Before I get to my reviews, though, I would like to address a disturbing trend and put it out there that, unlike a growing number of Tampa food bloggers, I do not blog for food (or drink). Food and Loathing in Tampa Bay features unbiased opinion based on a typical dining experience. I do not attend manufactured blogger events or accept free meals in exchange for restaurant reviews. Nice try with those invitations, however.

Now that you know my stance on the bribing-the-blogger phenomenon, without further ado I present a few local watering holes where Hubs and I, as always, showed up anonymously and used our own cash to grab a bite and enjoy a few cold ones.

New World Brewery - Ybor
Nestled behind a wall of leafy green foliage, this cool spot sits near the corner of E. 8th Avenue and N. 13th Street in Ybor City. On a cool spring day we strolled through an inviting outdoor beer garden and into a bar filled with old-world ambience. The atmosphere is pub-like, with brick walls, a dark-wood bar and distressed flooring.

New World runs a weekday barbecue buffet from 11 a.m. till 3 p.m. Sold by weight, you can load up on meat that is smoked on site, along with an array of barbecue-type sides. The Hubster and I loathe buffets of any kind, mainly because we are germaphobes but also because we can't stand seeing food sitting comatose under lights.

We opted for something straight from the kitchen -- away from the sneezing, finger-licking masses -- and got a stone-seared 14-inch pizza that was pretty darned good. The crust had a satisfying bite and lived up to its "super thin" menu description. A mozzarella/Romano cheese blend was a nice change of pace from a standard mozzarella-topped pie, but if you fancy trying different pizza bases and toppings, this place offers several creative options, from a black bean base with Italian sausage, green pepper and onion to a white-sauce pizza topped with artichoke, smoked chicken and feta cheese. Recipe wizards also can come up with their own concoctions, but New World's suggestions look good to me.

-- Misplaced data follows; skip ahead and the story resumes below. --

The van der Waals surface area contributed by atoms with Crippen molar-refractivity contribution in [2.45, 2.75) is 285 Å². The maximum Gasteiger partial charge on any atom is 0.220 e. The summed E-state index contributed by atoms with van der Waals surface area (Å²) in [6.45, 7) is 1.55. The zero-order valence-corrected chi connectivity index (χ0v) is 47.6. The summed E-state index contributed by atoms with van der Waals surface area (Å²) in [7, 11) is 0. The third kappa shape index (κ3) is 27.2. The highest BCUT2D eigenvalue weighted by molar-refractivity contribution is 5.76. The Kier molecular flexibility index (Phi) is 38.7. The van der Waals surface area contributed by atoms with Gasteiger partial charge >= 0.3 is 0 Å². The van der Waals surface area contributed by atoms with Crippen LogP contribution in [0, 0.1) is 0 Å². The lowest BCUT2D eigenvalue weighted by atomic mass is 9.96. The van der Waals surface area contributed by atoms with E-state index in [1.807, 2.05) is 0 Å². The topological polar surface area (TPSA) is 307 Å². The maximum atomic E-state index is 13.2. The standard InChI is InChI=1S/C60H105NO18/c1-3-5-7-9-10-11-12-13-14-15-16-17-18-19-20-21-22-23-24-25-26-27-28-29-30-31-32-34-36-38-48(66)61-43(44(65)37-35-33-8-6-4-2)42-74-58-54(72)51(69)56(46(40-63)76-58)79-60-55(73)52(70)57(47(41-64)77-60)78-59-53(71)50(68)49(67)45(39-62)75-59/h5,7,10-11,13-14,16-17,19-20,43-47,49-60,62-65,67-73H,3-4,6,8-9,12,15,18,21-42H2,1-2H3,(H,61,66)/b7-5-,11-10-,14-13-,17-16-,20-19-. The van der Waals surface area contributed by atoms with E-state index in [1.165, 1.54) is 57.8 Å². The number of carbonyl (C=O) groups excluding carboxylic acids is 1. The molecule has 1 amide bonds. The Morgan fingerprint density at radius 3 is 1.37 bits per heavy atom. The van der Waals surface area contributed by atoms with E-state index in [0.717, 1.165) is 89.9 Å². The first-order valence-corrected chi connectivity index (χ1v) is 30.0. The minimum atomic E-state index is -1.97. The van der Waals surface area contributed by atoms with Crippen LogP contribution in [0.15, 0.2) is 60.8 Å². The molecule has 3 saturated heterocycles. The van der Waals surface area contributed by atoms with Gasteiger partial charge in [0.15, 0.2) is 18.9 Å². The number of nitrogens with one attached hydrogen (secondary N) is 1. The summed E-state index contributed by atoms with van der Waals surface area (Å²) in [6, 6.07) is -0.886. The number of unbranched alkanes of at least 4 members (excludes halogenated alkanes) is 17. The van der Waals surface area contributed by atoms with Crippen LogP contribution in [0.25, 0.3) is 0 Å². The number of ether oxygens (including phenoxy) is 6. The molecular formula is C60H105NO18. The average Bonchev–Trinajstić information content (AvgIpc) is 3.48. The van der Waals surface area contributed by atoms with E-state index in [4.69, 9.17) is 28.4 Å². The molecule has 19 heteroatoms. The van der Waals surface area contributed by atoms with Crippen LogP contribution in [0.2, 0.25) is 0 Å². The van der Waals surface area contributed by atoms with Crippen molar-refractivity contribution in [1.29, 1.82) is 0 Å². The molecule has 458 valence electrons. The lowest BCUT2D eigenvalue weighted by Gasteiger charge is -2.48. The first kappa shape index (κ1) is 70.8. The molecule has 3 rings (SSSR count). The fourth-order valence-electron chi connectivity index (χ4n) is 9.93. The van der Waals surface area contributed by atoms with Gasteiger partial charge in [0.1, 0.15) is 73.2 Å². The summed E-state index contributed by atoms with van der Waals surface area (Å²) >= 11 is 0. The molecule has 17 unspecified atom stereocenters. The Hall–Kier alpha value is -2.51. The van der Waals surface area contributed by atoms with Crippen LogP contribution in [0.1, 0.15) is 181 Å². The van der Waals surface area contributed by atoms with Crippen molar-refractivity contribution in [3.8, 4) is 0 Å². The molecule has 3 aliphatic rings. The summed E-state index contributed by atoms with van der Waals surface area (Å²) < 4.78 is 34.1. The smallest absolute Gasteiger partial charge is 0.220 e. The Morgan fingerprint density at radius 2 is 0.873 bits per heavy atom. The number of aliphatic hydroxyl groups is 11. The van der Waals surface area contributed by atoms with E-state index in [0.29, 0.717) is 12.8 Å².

The bar features a ton of draft and bottled beer and the bartenders are happy to suggest a brew to suit your taste. There's a fully loaded jukebox to liven things up when a live band isn't performing. Check the website to see who's lined up on the calendar.

Verdict: A bar find and a fine bar.

New World Brewery on Urbanspoon

Independent Bar & Cafe - Seminole Heights
This converted gas station/garage on Florida Avenue sits next to Cappy's Pizza in Seminole Heights. Hubs and I were puzzled when we first went inside because you can sit anywhere you want but, similar to pubs in England, it's up to you to approach the bar and order. You also place food orders at the bar and when the dish is ready, somebody runs it to your table.

The evening we checked it out, the weather was nice and most people were imbibing outside, enjoying the sights and sounds of picturesque Florida Avenue. (Come on, you know that's funny!) Okay, maybe not. Anyway, we chose an inside spot and pretended we weren't on Florida Avenue.

If you plan to order more than one small plate, sit at a normal table. Only thing is, I don't think they have one. Maybe outside. The few inside tables are Munchkin-level low to the ground. What this establishment does feature are plenty of industrial-looking wood-block drink stands that don't provide enough room for more than a couple of drinks, much less plates of food. Eventually we moved from an uncomfortable wooden bench along a wall to an uncomfortable child-sized table.

Overall, the interior vibe beckons the 20-something hipster: one who enjoys alternative music and sleeps soundly on a futon. Read: Hubmeister and I are getting old.

Our aging butts aside, nobody inside was ordering food, but, hey, we felt compelled to try a few things. Hubman bellied up to the bar and ordered German pretzels, a bratwurst and sauerkraut plate, and a grilled cheese sandwich. Grilled cheese sandwich, you snobbishly ask? Mais oui, mes amis! This is the Indie Grilled Cheese, not "cheese food" smashed between squares of greasy grilled white bread.

The Indie combines Gouda cheese with pears that have been sautéed with honey and spices. This lovely combo, served on rye and pressed to oozing opulence, is served with a tasty salad of field greens, blue cheese, walnuts and grapes, all splashed with a poppy seed vinaigrette.

The pretzel is standard fare and comes with a sweet German mustard. As for the bratwurst, Hubs downed his beer-infused link in short order. (Hint: Spring for a second sausage if you have any semblance of an appetite.) The dish is served in trendy "deconstructed" fashion, with the grilled sausage, sauerkraut, beer onion sauce and toast points each staking its claim to the plate.